Podcast: Black and Muslim in Post-9/11 America

Danny Glover in Mooz-lum.

Danny Glover in Mooz-lum.

Writer/director Qasim Basir

Writer-director Qasim Basir

What’s more difficult than growing up black in America? Being Muslim, too. Difficult is just one word to describe it. At least, that was, until 9/11, when the situation became unbearable. Writer-director Qasim Basir tells his story of being an African American Muslim in the years before and after this emotional time in his film Mooz-lum, starring Danny Glover, Evan Ross, and Nia Long. The DVD releases June 14. Says Basir, making the film “was one of the most therapeutic things I’ve ever done.” Script sat down with the writer-director to talk about the process of converting his intense journey into a feature film.

Podcast highlights:

  • “I don’t think I could have written this film after 9/11. People didn’t want to hear it.”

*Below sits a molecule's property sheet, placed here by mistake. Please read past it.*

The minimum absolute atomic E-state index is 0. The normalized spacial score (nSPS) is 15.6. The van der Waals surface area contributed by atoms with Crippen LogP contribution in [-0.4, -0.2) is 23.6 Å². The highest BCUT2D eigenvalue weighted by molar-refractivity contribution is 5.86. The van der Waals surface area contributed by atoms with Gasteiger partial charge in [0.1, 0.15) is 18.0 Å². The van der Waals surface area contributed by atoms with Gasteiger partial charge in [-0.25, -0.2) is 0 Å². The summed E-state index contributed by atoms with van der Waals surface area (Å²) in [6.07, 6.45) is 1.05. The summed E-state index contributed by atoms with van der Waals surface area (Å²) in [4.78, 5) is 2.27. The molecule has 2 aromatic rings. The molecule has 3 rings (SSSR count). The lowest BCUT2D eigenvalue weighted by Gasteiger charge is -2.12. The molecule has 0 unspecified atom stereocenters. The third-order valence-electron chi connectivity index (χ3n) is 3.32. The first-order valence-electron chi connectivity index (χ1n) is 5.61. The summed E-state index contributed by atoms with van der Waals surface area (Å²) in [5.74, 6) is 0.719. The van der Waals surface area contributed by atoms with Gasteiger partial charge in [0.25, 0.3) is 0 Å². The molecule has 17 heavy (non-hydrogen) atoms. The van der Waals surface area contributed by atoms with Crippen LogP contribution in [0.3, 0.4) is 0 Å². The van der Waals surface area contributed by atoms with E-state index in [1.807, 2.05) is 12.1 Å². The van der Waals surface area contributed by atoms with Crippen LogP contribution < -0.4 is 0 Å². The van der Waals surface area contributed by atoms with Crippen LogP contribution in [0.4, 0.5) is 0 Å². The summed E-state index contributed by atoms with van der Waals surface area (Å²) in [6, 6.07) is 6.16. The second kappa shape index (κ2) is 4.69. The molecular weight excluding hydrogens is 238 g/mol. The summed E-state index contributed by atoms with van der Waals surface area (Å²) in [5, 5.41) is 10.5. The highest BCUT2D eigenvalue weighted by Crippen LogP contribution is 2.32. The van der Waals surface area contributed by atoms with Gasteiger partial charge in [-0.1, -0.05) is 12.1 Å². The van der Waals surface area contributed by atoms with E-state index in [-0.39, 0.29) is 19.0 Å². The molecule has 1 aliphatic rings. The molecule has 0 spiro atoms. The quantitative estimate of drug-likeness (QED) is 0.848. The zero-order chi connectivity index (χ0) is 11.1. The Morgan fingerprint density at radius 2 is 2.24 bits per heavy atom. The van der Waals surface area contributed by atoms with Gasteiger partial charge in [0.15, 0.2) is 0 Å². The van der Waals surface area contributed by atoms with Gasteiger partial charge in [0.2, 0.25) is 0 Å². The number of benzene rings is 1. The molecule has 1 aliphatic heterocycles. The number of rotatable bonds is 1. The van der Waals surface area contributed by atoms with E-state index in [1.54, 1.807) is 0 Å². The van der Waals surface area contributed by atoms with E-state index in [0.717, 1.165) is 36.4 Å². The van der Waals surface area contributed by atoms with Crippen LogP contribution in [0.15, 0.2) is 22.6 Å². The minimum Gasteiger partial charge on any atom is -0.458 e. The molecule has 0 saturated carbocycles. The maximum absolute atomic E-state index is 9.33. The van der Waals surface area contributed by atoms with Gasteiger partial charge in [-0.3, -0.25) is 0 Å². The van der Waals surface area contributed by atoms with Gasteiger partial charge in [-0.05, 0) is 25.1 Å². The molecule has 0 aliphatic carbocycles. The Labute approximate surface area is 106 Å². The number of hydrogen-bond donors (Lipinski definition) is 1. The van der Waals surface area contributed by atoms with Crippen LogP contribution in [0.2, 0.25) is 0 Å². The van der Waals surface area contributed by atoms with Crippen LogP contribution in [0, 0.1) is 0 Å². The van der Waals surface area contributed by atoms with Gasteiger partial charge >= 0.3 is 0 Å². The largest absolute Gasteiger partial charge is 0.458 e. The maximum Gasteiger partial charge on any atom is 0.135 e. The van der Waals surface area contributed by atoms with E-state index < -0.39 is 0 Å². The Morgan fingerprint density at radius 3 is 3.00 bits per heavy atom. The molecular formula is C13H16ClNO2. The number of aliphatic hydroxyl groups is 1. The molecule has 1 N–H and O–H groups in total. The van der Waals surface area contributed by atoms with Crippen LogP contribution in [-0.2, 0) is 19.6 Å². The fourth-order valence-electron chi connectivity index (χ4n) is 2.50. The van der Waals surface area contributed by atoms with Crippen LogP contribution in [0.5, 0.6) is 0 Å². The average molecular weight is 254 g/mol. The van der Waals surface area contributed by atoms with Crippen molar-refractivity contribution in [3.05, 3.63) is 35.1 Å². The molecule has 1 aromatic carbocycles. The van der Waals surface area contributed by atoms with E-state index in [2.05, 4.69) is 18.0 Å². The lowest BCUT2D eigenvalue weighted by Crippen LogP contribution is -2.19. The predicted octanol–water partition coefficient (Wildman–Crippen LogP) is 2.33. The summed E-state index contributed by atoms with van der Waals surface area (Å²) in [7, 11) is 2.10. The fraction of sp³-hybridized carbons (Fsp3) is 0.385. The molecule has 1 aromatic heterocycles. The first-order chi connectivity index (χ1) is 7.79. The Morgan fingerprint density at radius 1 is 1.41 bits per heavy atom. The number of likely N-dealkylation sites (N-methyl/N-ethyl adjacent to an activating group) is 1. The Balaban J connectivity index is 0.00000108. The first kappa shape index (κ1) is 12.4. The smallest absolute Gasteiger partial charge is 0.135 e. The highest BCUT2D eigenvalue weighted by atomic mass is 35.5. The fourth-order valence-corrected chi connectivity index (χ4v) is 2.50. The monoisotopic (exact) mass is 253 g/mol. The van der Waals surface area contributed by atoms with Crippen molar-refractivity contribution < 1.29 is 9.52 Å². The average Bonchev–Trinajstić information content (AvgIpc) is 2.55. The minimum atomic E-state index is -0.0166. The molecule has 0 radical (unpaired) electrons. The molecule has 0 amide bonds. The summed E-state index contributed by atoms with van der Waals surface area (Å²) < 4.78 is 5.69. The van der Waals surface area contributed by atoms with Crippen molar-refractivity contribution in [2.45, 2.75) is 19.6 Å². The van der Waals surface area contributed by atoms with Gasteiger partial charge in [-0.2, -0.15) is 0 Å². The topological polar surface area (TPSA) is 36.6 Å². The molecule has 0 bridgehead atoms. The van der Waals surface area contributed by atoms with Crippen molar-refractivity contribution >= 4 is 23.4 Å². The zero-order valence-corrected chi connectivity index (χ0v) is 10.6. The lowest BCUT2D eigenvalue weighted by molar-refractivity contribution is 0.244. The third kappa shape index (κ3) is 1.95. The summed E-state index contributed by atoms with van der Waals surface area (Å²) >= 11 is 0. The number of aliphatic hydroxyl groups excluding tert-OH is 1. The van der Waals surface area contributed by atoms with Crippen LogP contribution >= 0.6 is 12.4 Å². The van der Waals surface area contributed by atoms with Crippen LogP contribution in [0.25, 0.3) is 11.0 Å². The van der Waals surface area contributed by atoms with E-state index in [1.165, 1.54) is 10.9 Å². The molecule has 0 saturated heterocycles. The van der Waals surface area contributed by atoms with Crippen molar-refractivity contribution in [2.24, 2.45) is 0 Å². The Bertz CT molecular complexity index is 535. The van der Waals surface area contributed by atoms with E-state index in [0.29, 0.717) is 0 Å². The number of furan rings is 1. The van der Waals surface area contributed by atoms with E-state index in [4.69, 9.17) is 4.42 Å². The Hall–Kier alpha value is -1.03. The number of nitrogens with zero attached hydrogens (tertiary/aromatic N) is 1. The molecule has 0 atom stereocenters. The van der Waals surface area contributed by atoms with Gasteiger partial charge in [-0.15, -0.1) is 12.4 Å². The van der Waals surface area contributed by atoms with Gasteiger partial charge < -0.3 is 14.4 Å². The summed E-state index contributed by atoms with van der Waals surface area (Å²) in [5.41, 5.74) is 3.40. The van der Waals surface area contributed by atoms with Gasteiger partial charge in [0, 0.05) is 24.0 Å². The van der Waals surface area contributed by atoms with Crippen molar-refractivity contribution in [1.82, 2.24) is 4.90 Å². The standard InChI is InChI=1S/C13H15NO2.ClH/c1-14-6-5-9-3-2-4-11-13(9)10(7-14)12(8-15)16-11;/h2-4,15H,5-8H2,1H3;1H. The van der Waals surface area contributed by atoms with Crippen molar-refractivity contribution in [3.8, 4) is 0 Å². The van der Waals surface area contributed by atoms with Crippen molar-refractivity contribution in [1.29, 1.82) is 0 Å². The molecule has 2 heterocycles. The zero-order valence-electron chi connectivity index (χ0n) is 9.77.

• “The issue for me was the personal nature of the story and going back and dealing with the things that I had to deal with while writing it.”
  • “As a filmmaker, I’m always going to want to change something.”

2 thoughts on “Podcast: Black and Muslim in Post-9/11 America

  1. babaro

    Bad people will always find an excuse to hurt other people, if it’s not the race is the religion, if it’s not the religion is the political affiliation, sexual orientation or any other stupid reason people can come across to discriminate others. I am not talking here about any particular religion, race or culture, everyone have if not fanatics at least unreasonable people.

  2. Pingback: Does Being Black and Muslim in Post 9/11 America Make You Stronger? « jennamilly

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